‘Guard me, O Lord, from the hands of the wicked; preserve me from violent men…’ (Psalm 140:4). The torrent of examples of abuse and inappropriate practices or behaviours within and without Christ’s church fills the heart of any observer with shock, compassion for the victims, and anger at cover-ups and institutional failures. There are very many lessons to learn.
One consequence is the proliferation of the language of ‘spiritual abuse’. Indeed, some suggest that ‘spiritual abuse’ should be a designated criminal offence. We should not allow our horror or sadness relating to particular cases to cloud our judgement. To create an offence of spiritual abuse would put in peril our liberty to teach biblical Christianity.
The tortuous history of the abuse perpetrated by football coaches has led to numerous coaches being convicted (Barry Bennell and Bob Higgins in 2019 are recent cases in point), inquiries launched, the culture and governance of clubs criticised. Criminal offences have been committed and poor accountability and practice exposed. Yet, not a single coach has been convicted of ‘sports coach abuse’ and no-one has called for the establishment of ‘sports coach abuse’ as a criminal offence.
Although the term ‘spiritual abuse’ is not new (think of past debates about ‘heavy shepherding’ and ‘The Nine O’Clock Service’), the most recent formulation has originated from the Church of England disciplinary tribunal case against the Reverend Tim Davis, who was the charismatic evangelical vicar of Christ Church, Abingdon. The basis of the 2016 complaint, according to the public transcript of the tribunal, was that Davis had mentored a 15/16 year old boy with such intensity ‘that this amounted to spiritual abuse’ (Tribunal, p1). He was found guilty of ‘abuse of spiritual power and authority’ and hence misconduct (Tribunal, p18).
Protagonists have, of course, grasped the opportunity with open arms. One well known campaigner, Jayne Ozanne, presented a paper to the Royal College of Psychiatrists entitled, ‘Spiritual Abuse – the Next Great Scandal for the Church.’ Ozanne moves quickly from the condemnation of abuse in practice to a critique of Alpha, healing ministries, and conversion therapy ministries. She then extends this to the biblical teaching on homosexual practices and the impact on LGBT+ Christians who may then be subjected to church discipline. The crux of the challenge to liberty stems from this linkage and its implications.
In 2018, the former CCPAS (Churches’ Child Protection Advisory Service), now renamed Thirtyone:eight, published some research entitled Understanding Spiritual Abuse in Christian Communities based on an online survey of self-selecting participants who had suffered ‘spiritual abuse’. This research was criticised by the Evangelical Alliance and Thirtyeight:one distanced themselves from the research. The CEO of Thirtyeight:one, Justin Humphreys, together with his colleague, Lisa Oakley, then published in 2019 Escaping the Maze of Spiritual Abuse. The authors state explicitly that ‘holding a theological position is not in itself necessarily spiritually abusive’. I suppose we should be grateful for such reassurance.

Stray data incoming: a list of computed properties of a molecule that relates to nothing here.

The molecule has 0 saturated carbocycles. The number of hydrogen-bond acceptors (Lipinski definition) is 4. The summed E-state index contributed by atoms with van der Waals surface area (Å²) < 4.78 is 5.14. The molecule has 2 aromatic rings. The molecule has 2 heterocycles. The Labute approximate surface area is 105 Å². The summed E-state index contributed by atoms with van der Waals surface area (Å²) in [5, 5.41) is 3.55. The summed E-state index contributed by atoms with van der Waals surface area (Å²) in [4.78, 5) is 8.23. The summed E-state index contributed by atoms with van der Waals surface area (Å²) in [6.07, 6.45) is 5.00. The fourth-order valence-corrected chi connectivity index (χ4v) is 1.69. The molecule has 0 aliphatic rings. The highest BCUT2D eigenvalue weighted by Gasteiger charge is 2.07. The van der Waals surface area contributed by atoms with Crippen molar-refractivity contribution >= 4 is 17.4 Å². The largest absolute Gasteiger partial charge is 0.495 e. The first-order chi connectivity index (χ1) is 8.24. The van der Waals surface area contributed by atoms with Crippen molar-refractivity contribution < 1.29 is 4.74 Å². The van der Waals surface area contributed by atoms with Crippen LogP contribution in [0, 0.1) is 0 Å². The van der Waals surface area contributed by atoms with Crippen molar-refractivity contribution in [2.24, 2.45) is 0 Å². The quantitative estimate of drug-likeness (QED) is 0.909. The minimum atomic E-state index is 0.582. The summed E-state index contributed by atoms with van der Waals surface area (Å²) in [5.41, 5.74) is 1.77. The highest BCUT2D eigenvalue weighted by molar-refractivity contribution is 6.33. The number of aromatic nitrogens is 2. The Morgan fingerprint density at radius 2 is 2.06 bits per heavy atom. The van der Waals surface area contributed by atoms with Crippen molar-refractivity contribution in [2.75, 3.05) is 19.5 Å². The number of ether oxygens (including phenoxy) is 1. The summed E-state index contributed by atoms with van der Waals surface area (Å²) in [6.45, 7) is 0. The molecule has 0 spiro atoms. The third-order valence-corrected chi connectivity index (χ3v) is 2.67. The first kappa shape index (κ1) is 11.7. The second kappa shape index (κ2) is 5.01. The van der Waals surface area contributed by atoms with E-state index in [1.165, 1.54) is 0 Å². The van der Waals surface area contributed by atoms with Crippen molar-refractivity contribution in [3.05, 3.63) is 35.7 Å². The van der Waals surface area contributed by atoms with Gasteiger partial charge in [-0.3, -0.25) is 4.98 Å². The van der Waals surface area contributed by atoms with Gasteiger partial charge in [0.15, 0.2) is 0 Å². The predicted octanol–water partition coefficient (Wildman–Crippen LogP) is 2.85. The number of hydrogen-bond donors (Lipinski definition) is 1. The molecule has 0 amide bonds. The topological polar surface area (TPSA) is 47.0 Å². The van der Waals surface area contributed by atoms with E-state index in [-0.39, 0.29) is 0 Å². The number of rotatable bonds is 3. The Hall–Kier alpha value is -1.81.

What we see here is how language has developed and mission creep set in from which some, but not all, may backtrack. We see how easily some move seamlessly from abuse to church practice to biblical teaching with the implication that all those matters should be caught under the designation of spiritual abuse. The leap from condemning abuse or abusive behaviour to condemning biblical Christian teaching is made with alacrity. Unsurprisingly, the argument then quickly develops into the misrepresentation of classic biblical doctrines such as the substitutionary atonement. Some people distort the doctrine of substitutionary atonement, saying it is essentially an abuse of the Son by the Father. Since abuse is unacceptable, those who teach such a doctrine are guilty of spiritual abuse.
Of course, none of this helps the victims of either abuse or unacceptable practice.
Who would decide the boundaries? What teaching or church practices would fall foul of the definition of any such offence of ‘spiritual abuse’? If the matter is designated a criminal offence, then the answer would be, the state. The suggestion that the state is qualified to determine biblical and theological teaching generates considerable complexities. We should be very wary indeed.